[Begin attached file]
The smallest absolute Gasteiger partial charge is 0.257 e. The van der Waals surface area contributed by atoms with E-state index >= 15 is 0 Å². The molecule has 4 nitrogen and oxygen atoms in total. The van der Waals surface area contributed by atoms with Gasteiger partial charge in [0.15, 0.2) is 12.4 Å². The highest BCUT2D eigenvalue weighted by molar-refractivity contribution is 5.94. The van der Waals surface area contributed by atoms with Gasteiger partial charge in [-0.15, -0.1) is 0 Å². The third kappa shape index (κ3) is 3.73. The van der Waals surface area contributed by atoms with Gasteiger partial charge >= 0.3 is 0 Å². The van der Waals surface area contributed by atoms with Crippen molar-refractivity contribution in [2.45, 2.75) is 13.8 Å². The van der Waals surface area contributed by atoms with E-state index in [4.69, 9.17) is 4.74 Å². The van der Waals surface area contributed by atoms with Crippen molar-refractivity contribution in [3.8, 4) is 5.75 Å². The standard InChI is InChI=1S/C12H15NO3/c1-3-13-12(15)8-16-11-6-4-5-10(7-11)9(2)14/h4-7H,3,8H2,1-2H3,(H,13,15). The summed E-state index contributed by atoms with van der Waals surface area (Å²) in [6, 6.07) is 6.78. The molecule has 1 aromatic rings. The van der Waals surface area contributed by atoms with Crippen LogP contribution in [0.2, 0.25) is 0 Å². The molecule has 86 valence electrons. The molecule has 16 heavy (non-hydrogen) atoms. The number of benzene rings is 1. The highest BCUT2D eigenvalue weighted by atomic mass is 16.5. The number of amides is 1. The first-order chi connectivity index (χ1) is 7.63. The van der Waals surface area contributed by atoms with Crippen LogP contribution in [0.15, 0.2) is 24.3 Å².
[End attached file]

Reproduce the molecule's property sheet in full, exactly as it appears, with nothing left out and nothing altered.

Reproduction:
The smallest absolute Gasteiger partial charge is 0.257 e. The van der Waals surface area contributed by atoms with E-state index >= 15 is 0 Å². The molecule has 4 nitrogen and oxygen atoms in total. The van der Waals surface area contributed by atoms with Gasteiger partial charge in [0.15, 0.2) is 12.4 Å². The highest BCUT2D eigenvalue weighted by molar-refractivity contribution is 5.94. The van der Waals surface area contributed by atoms with Gasteiger partial charge in [-0.15, -0.1) is 0 Å². The third kappa shape index (κ3) is 3.73. The van der Waals surface area contributed by atoms with Gasteiger partial charge >= 0.3 is 0 Å². The van der Waals surface area contributed by atoms with Crippen molar-refractivity contribution in [2.45, 2.75) is 13.8 Å². The van der Waals surface area contributed by atoms with E-state index in [4.69, 9.17) is 4.74 Å². The van der Waals surface area contributed by atoms with Crippen molar-refractivity contribution in [3.8, 4) is 5.75 Å². The standard InChI is InChI=1S/C12H15NO3/c1-3-13-12(15)8-16-11-6-4-5-10(7-11)9(2)14/h4-7H,3,8H2,1-2H3,(H,13,15). The summed E-state index contributed by atoms with van der Waals surface area (Å²) in [6, 6.07) is 6.78. The molecule has 1 aromatic rings. The van der Waals surface area contributed by atoms with Crippen LogP contribution in [0.2, 0.25) is 0 Å². The molecule has 86 valence electrons. The molecule has 16 heavy (non-hydrogen) atoms. The number of benzene rings is 1. The highest BCUT2D eigenvalue weighted by atomic mass is 16.5. The number of amides is 1. The first-order chi connectivity index (χ1) is 7.63. The van der Waals surface area contributed by atoms with Crippen LogP contribution in [0.15, 0.2) is 24.3 Å².